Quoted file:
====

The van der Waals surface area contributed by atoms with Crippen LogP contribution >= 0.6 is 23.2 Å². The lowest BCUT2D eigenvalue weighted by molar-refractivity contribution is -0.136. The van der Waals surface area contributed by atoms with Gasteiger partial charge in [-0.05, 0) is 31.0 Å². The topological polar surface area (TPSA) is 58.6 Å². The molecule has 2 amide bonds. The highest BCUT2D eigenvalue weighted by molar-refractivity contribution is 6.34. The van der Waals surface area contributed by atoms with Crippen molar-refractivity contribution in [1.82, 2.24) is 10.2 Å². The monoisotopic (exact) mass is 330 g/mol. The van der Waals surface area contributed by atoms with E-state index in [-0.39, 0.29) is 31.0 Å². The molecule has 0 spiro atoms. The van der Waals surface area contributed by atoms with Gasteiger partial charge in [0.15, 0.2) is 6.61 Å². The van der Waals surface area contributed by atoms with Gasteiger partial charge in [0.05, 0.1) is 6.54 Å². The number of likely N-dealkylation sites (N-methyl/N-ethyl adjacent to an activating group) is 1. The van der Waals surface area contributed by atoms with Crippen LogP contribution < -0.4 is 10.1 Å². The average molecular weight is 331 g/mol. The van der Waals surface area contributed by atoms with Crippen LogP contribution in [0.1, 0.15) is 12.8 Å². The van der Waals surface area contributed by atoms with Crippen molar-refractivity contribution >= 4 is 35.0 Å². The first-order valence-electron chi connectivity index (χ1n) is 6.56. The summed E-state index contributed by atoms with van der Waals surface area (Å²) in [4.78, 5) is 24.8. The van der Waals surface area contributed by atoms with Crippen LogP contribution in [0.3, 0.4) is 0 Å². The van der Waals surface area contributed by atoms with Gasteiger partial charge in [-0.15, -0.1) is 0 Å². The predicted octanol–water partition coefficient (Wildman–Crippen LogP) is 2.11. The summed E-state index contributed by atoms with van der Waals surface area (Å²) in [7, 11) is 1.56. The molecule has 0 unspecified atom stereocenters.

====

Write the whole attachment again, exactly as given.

The van der Waals surface area contributed by atoms with Crippen LogP contribution >= 0.6 is 23.2 Å². The lowest BCUT2D eigenvalue weighted by molar-refractivity contribution is -0.136. The van der Waals surface area contributed by atoms with Gasteiger partial charge in [-0.05, 0) is 31.0 Å². The topological polar surface area (TPSA) is 58.6 Å². The molecule has 2 amide bonds. The highest BCUT2D eigenvalue weighted by molar-refractivity contribution is 6.34. The van der Waals surface area contributed by atoms with Crippen molar-refractivity contribution in [1.82, 2.24) is 10.2 Å². The monoisotopic (exact) mass is 330 g/mol. The van der Waals surface area contributed by atoms with E-state index in [-0.39, 0.29) is 31.0 Å². The molecule has 0 spiro atoms. The van der Waals surface area contributed by atoms with Gasteiger partial charge in [0.15, 0.2) is 6.61 Å². The van der Waals surface area contributed by atoms with Gasteiger partial charge in [0.05, 0.1) is 6.54 Å². The number of likely N-dealkylation sites (N-methyl/N-ethyl adjacent to an activating group) is 1. The van der Waals surface area contributed by atoms with Crippen LogP contribution < -0.4 is 10.1 Å². The average molecular weight is 331 g/mol. The van der Waals surface area contributed by atoms with Crippen LogP contribution in [0.1, 0.15) is 12.8 Å². The van der Waals surface area contributed by atoms with Crippen molar-refractivity contribution >= 4 is 35.0 Å². The first-order valence-electron chi connectivity index (χ1n) is 6.56. The summed E-state index contributed by atoms with van der Waals surface area (Å²) in [4.78, 5) is 24.8. The van der Waals surface area contributed by atoms with Crippen LogP contribution in [0.3, 0.4) is 0 Å². The van der Waals surface area contributed by atoms with Gasteiger partial charge in [-0.15, -0.1) is 0 Å². The predicted octanol–water partition coefficient (Wildman–Crippen LogP) is 2.11. The summed E-state index contributed by atoms with van der Waals surface area (Å²) in [7, 11) is 1.56. The molecule has 0 unspecified atom stereocenters.